This statement sets out our broad expectations regarding registration participation in the supervision of students from HCPC approved programmes.
This covers both our expectations for education providers, providing student placement supervision, and expectations for registrants offering supervision to others (including students).
Standards for education and training
It is a requirement of the standards for education and training that ‘practice-based learning must take place in an environment that is safe and supportive for learners and service users’ (standards for education and training 5.4). In our guidance on the standards for education and training, we state that this might include the level of supervision or autonomy that learners have.
There must also be an adequate number of appropriately qualified and experienced staff involved in practice-based learning (standards for education and training 5). This includes ‘practice educators’ who we define as a person who is responsible for a learner’s education during their practice-based learning. They must ‘have relevant knowledge, skills and experience to support safe and effective learning and, unless other arrangements are appropriate, must be on the relevant part of the Register’ (standards for education and training 5.6).
In our guidance on the standards for education and training, we recognise that there are different models of practice-based learning and the level of day to-day supervision or involvement of practice educators and other staff can vary among programmes. As a result, we do not say how many staff must be present at practice-based learning, how exactly they must be involved or what their qualification and experience levels must be. However, programmes must be able to justify what they consider to be a suitable number of staff for the number of learners and the level of support specific learners need.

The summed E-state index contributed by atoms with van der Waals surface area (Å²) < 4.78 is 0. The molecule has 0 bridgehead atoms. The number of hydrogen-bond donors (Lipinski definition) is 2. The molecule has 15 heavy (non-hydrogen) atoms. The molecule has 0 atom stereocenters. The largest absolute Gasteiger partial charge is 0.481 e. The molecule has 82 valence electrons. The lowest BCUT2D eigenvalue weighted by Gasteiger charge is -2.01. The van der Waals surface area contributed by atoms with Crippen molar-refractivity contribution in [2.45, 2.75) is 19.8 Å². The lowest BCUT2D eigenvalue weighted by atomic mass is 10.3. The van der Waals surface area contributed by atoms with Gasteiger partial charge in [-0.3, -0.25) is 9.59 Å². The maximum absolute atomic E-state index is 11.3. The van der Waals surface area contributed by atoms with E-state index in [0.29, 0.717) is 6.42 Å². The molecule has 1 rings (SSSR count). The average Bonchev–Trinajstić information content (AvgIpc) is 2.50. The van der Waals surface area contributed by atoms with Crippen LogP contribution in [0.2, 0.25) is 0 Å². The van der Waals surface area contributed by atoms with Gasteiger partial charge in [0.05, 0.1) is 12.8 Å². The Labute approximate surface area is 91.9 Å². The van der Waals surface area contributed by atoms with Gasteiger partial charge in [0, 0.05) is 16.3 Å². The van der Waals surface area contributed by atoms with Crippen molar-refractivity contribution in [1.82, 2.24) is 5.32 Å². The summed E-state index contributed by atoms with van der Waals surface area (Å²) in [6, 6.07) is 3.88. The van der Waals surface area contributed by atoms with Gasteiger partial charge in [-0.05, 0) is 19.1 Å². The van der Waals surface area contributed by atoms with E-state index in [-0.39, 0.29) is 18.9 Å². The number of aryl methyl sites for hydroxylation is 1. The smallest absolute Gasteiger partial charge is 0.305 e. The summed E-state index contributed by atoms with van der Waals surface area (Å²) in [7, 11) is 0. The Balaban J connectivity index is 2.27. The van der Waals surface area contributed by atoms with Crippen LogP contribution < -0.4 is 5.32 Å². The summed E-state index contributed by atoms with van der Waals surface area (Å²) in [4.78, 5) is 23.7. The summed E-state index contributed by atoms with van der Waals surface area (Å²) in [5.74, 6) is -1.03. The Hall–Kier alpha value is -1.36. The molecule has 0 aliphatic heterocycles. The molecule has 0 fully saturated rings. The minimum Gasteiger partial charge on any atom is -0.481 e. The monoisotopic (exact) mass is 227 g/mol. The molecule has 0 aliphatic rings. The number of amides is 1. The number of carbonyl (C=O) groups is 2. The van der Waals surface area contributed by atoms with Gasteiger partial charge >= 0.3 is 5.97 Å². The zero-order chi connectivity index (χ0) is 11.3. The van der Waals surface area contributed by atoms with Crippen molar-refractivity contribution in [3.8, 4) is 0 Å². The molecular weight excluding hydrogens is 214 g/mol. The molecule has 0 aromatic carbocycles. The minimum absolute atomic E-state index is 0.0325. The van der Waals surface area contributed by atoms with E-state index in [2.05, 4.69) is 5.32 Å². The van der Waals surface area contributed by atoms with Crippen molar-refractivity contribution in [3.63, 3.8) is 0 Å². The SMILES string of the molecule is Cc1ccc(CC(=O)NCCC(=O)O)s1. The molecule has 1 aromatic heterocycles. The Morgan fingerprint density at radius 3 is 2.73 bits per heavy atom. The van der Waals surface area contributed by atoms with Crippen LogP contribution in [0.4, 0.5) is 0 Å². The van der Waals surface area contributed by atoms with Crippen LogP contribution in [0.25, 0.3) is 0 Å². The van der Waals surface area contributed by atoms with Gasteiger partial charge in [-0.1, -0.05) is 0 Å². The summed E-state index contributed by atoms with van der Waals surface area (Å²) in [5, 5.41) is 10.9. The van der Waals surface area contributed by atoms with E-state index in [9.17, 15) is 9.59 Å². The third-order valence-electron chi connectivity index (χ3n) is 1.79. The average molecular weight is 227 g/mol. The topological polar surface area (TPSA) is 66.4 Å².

The standards of conduct, performance and ethics and the standards of proficiency do not mandate that our registrants receive supervision or provide this to students. However, they do support the case that registrants should be doing so, where they have the appropriate skills:
- You must work in partnership with colleagues, sharing your skills, knowledge and experience where appropriate, for the benefit of service users and carers. (Standard 2.5 of the standards of conduct, performance and ethics)
Our definition of 'colleagues', set out in the glossary of the standards of conduct, performance and ethics, includes students.
They also set clear expectations that if someone delegates work to someone else then they need to provide ‘appropriate supervision and support’ (standard of conduct performance and ethics 4.2).
As with any element of a registrant’s practice, a registrant should only offer supervision if it is within their scope of practice. Standard 3.1 of the standards of conduct, performance and ethics requires registrants to ‘keep within their scope of practice by only practising in the areas they have appropriate knowledge, skills and experience for’. This would mean we would expect a registrant to be suitably qualified to perform a supervisor role and have the required knowledge, skills and experience in the area of practice they are supervising.
The standards of proficiency also state that registrants must ‘understand the importance of participation in training, supervision and mentoring’ (standards of proficiency 4.7). At the time of writing, these standards are subject to a public consultation and so our position on supervision might be strengthened in these standards in the future.
We agree there are significant benefits arising from supervision in the workplace, and promote this wherever possible. Last year we published a blog post outlining the value of supervision and we will soon be taking forward work to develop an online guidance on supervision following independent research we commissioned.
We also recognise that what constitutes appropriate supervision will depend on a particular registrant’s role, scope of practice and work setting. Professional bodies often also have detailed expectations in this area, which we defer to.
Finally, our standards are threshold standards and therefore do not preclude employers from outlining additional requirements for their employees. Therefore, an employer might want to make it a requirement of registrants’ job descriptions that they supervise students. If so, we would expect registrants to be offered training and / or support to ensure this was part of their scope of practice.